TransLink moving to single-zone fare system for all buses
TransLink has announced it’s moving to a single-zone fare system for buses this fall as it continues rolling out the troubled and long-overdue Compass Card program.
The transit provider revealed Thursday that starting Oct. 5, bus and HandyDART riders will pay for one zone no matter how far they travel.
TransLink CFO Cathy McLay said the system is temporary but will remain in place until further notice, and that one-zone fares will stay at the current cost of $2.75 – at least for the time being.
“There is no plan for a fare increase at this time,” McLay told reporters Thursday.
Compass Cards are designed for users to tap-in as they enter transit and tap-out as they exit, but the program has been delayed for years because of technical issues with the electronic readers.
TransLink said the technology can now read cards at four-tenths of a second, but that the first Compass users – largely post-secondary students and West Coast Express riders – have still experienced trouble tapping off.
“What we heard, especially after the West Coast Express launch, is it’s very, very difficult for our customers to tap-off the bus,” McLay said.
The announcement of single-zone fares will mean Compass users on buses won’t need to worry about tapping out to ensure they don’t get charged for a longer trip than they actually took.
McLay, who will become acting CEO of TransLink starting Aug. 11, denied the move to a single zone is an admission the Compass tap-out doesn’t work.
“We’ve listened to our customers,” she said. “We’re adjusting the zone to help us with the transition.”
Despite the years TransLink has spent developing the Compass card system, which was originally intended to launch in 2013, McLay said it was “too early” to tell if the tap-out system will ever work for bus passengers.
Unlike bus users, people taking SkyTrain, West Coast Express and SeaBus will still be charged for the number of zones they travel.
For those passengers, “tapping out will still be required to ensure the correct fare is charged,” TransLink said in statement. Turnstiles, once active, are expected to help ensure they tap-off successfully.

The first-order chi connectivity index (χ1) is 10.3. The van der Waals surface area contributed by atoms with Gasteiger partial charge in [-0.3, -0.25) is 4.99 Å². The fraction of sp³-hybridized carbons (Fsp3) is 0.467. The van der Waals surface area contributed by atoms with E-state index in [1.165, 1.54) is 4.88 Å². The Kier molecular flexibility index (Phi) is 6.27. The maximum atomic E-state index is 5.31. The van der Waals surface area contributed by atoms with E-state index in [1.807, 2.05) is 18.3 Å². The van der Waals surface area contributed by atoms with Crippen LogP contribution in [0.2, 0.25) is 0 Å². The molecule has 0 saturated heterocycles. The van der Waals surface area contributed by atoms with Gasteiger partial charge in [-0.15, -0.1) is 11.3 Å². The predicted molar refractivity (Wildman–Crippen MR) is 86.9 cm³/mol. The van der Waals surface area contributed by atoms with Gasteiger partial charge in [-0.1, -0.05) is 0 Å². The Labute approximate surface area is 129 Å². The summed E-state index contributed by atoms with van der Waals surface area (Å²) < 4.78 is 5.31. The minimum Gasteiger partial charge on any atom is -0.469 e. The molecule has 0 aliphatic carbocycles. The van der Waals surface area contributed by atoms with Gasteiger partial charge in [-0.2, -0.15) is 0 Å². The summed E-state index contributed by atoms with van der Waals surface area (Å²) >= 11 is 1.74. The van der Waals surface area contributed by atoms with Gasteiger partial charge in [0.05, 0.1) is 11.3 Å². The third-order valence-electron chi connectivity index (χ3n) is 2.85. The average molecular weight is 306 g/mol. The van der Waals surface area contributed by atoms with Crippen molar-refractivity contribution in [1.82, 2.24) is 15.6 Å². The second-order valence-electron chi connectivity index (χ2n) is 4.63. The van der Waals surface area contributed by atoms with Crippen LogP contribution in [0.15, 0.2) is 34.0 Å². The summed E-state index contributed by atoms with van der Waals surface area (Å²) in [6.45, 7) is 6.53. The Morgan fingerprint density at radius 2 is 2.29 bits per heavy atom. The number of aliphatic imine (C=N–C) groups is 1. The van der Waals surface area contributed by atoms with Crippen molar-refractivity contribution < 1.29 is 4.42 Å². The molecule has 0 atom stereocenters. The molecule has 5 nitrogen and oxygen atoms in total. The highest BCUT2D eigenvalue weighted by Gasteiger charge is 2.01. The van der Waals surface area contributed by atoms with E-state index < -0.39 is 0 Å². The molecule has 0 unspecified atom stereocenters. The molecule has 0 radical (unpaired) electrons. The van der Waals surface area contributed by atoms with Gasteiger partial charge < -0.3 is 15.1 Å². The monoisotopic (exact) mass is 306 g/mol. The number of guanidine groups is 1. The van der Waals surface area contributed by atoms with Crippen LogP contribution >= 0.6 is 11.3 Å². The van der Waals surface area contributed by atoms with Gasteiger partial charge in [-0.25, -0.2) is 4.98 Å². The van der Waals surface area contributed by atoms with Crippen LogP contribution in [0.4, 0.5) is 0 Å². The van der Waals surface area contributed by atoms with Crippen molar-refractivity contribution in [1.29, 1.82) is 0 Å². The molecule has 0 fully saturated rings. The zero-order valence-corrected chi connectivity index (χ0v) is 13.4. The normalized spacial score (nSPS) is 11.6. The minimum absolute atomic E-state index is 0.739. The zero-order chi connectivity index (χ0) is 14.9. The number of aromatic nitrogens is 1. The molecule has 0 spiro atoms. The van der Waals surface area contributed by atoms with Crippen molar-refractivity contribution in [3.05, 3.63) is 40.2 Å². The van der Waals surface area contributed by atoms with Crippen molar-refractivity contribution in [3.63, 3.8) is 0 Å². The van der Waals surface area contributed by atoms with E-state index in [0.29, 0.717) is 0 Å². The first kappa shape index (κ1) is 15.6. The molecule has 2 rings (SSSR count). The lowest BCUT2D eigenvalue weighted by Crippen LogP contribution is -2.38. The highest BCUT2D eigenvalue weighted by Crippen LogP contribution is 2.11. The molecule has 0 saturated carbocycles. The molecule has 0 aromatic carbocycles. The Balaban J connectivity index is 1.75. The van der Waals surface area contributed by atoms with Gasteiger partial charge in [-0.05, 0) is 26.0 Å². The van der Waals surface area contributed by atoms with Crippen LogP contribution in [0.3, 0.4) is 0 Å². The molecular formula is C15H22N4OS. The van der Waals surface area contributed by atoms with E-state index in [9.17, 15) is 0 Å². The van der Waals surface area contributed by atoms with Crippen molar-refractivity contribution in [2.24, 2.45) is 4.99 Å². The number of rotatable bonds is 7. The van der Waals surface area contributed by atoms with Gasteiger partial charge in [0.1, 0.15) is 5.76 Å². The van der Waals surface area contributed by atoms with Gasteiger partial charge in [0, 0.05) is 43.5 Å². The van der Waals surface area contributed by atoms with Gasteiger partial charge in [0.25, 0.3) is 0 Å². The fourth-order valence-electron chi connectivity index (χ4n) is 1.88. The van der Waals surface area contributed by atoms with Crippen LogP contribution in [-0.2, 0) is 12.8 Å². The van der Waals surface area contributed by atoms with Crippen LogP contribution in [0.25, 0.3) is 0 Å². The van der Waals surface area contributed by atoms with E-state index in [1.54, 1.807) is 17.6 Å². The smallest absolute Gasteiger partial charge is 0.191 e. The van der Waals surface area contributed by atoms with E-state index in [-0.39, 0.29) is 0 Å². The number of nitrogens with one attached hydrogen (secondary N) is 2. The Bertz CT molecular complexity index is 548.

After news of the new fare system broke, many on social media raised concerns about whether they would get charged twice if they move from a bus onto a SkyTrain or SeaBus.
McLay insisted that won’t be the case because a Compass tap-on, like current fares, will be good for 90 minutes, and the system will simply top up the fare if riders move to a new zone.
“Our smart card’s smart enough to know that you got off on a bus stop and are getting on a rail,” she said. “If you’re still in the same zone, [there will be] no increased cost.”
The Compass Card has always been touted as a way for TransLink to gather valuable data about bus usage and trips, which would allow it to utilize resources more efficiently. Though the loss of tapping out on buses will hurt those plans, McLay said staff will still be gathering important information through Compass.
“We’re going to be able to get all the tap-on data for all of our bus customers” and “all the information on rapid transit lines,” she said.
TransLink said the move to a single zone for buses shouldn’t mean much lost revenue because 80 per cent of trips are currently within one zone anyway, and the flat rate could lead to more usage.
The transit provider also announced its moving forward with the next phase of the $194 million Compass program by installing card vending machines at SkyTrain stations and SeaBus terminals this month.
At first, only single-use Compass tickets will be available at the machines, but by late October they will be stocked with full Compass Cards.
TransLink said the cards will also be available at retail outlets, customer service centres and by mail come November.
Currently, about 135,000 customers have switched to Compass Cards.